Then you’re sitting, arm woven through the arm of your love, in a dark theater watching Mark Ruffalo spiral out and back into control of his life, watching him find the tools, be the fixer. You watch people lose each other and find themselves. You watch a girl fall in love with her father and understand what it means to be beautiful and wanted. You watch Keira Knightley make music artfully and choose not to sell out. You watch lives move like a dance and embrace in understanding. You tell your husband how glad you are that Mark and Keira don’t hook up, that it would ruin their romance. You’re in love with their kind of love: a tight rope, a life raft.

And you know that you’re not exactly sinking or flying and you know that you’re full of something that can be good when it’s not tired or frightened and you tell yourself to keep trying, that someday the tool might be there, just the one you’ve been looking for all these years.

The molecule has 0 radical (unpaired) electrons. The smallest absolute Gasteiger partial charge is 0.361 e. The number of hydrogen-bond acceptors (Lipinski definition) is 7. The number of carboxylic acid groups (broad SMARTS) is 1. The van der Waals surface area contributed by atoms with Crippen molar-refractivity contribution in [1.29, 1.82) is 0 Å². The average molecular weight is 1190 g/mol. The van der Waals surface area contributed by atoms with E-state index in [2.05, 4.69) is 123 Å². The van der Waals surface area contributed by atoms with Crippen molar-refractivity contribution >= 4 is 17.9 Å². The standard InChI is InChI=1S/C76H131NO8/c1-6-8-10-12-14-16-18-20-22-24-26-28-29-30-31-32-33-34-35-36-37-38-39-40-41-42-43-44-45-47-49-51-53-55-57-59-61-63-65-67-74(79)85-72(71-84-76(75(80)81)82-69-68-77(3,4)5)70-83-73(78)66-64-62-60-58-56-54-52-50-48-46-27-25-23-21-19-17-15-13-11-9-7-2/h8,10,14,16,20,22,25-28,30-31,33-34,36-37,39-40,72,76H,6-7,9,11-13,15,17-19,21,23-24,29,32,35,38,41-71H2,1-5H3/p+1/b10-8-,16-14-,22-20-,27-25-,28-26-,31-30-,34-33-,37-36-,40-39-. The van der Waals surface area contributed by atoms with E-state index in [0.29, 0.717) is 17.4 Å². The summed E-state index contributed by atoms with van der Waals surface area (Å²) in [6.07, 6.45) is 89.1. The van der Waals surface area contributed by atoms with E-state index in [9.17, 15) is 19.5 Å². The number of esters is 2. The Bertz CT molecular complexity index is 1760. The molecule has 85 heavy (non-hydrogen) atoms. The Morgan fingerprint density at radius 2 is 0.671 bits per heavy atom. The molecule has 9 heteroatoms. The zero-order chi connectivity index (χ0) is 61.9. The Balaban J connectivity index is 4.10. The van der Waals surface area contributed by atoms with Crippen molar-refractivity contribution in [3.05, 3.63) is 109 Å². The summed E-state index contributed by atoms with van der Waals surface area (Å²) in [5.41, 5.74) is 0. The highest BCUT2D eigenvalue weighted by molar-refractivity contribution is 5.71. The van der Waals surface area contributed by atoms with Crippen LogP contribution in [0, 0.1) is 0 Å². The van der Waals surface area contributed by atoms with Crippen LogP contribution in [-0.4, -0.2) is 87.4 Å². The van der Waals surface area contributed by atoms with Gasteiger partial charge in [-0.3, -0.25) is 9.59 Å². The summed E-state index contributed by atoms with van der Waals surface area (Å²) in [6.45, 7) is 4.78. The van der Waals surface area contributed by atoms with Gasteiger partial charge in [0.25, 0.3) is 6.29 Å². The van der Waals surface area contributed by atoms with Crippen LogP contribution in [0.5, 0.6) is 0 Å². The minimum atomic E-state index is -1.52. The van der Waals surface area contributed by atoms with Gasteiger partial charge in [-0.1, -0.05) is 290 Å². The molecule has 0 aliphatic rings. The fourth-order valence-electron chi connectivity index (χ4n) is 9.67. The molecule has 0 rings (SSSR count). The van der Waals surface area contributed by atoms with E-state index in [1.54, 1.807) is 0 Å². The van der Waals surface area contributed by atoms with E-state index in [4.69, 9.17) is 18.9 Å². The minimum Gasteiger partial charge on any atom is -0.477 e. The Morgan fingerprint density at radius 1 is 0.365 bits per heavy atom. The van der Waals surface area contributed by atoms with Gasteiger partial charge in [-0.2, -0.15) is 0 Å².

Obesssions

I was that kid who could spend hours focused on one particular thing and it would usually take over my life. As an adult, I’ve learned to multitask, but sometimes I’m still caught up in something and consumed with one particular thing. It can be a new author and I have to read all books he or she has written. Or just a particular series and I read all books written in one sitting and then wait impatiently for the new one to come out. I love Netflix because the best way to watch any show–House of Cards and Orange is the New Black, for example–is to binge watch.

And then there is the internet. YouTube sucks me in like nothing else and I’m addicted to Kid President, Tiffany Persson (A weird video blog based on a Swedish comedy character), and any cute thing dogs do.  My most recent obsession is watching Bored Shorts TV’s Kid Snippets.

These are videos imagined by kids, but acted out by grownups. For some reason it tickles my funny bone so much that I can’t stop watching them. I’ve watched my favorites over and over again. Here are some of them.

The one with the penguin: